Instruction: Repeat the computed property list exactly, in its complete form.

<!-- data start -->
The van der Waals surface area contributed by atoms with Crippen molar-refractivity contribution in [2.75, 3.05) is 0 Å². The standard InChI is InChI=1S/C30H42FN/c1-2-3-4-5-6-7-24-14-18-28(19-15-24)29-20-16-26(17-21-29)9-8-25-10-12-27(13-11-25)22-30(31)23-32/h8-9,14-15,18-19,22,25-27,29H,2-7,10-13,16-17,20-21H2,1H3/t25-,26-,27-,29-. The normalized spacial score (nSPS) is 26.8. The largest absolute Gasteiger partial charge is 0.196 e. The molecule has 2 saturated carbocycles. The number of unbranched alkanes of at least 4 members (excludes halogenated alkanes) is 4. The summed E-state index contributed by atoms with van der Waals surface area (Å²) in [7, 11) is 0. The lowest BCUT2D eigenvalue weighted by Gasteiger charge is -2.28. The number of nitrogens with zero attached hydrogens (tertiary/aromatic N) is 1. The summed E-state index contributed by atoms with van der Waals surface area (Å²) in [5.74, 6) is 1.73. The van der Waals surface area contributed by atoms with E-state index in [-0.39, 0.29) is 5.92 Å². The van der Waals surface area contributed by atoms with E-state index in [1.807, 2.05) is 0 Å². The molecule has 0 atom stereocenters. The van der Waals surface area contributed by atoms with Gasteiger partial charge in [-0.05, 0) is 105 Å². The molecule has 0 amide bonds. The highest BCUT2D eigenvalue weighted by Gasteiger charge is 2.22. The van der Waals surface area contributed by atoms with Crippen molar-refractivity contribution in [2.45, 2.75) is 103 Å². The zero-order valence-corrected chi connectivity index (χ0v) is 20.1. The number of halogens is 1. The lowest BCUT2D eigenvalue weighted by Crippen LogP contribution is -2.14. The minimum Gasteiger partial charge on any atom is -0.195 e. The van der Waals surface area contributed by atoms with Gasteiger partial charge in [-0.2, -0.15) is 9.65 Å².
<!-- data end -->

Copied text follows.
The van der Waals surface area contributed by atoms with Crippen molar-refractivity contribution in [2.75, 3.05) is 0 Å². The standard InChI is InChI=1S/C30H42FN/c1-2-3-4-5-6-7-24-14-18-28(19-15-24)29-20-16-26(17-21-29)9-8-25-10-12-27(13-11-25)22-30(31)23-32/h8-9,14-15,18-19,22,25-27,29H,2-7,10-13,16-17,20-21H2,1H3/t25-,26-,27-,29-. The normalized spacial score (nSPS) is 26.8. The largest absolute Gasteiger partial charge is 0.196 e. The molecule has 2 saturated carbocycles. The number of unbranched alkanes of at least 4 members (excludes halogenated alkanes) is 4. The summed E-state index contributed by atoms with van der Waals surface area (Å²) in [7, 11) is 0. The lowest BCUT2D eigenvalue weighted by Gasteiger charge is -2.28. The number of nitrogens with zero attached hydrogens (tertiary/aromatic N) is 1. The summed E-state index contributed by atoms with van der Waals surface area (Å²) in [5.74, 6) is 1.73. The van der Waals surface area contributed by atoms with E-state index in [-0.39, 0.29) is 5.92 Å². The van der Waals surface area contributed by atoms with E-state index in [1.807, 2.05) is 0 Å². The molecule has 0 atom stereocenters. The van der Waals surface area contributed by atoms with Gasteiger partial charge in [-0.05, 0) is 105 Å². The molecule has 0 amide bonds. The highest BCUT2D eigenvalue weighted by Gasteiger charge is 2.22. The van der Waals surface area contributed by atoms with Crippen molar-refractivity contribution in [2.45, 2.75) is 103 Å². The zero-order valence-corrected chi connectivity index (χ0v) is 20.1. The number of halogens is 1. The lowest BCUT2D eigenvalue weighted by Crippen LogP contribution is -2.14. The minimum Gasteiger partial charge on any atom is -0.195 e. The van der Waals surface area contributed by atoms with Gasteiger partial charge in [-0.2, -0.15) is 9.65 Å².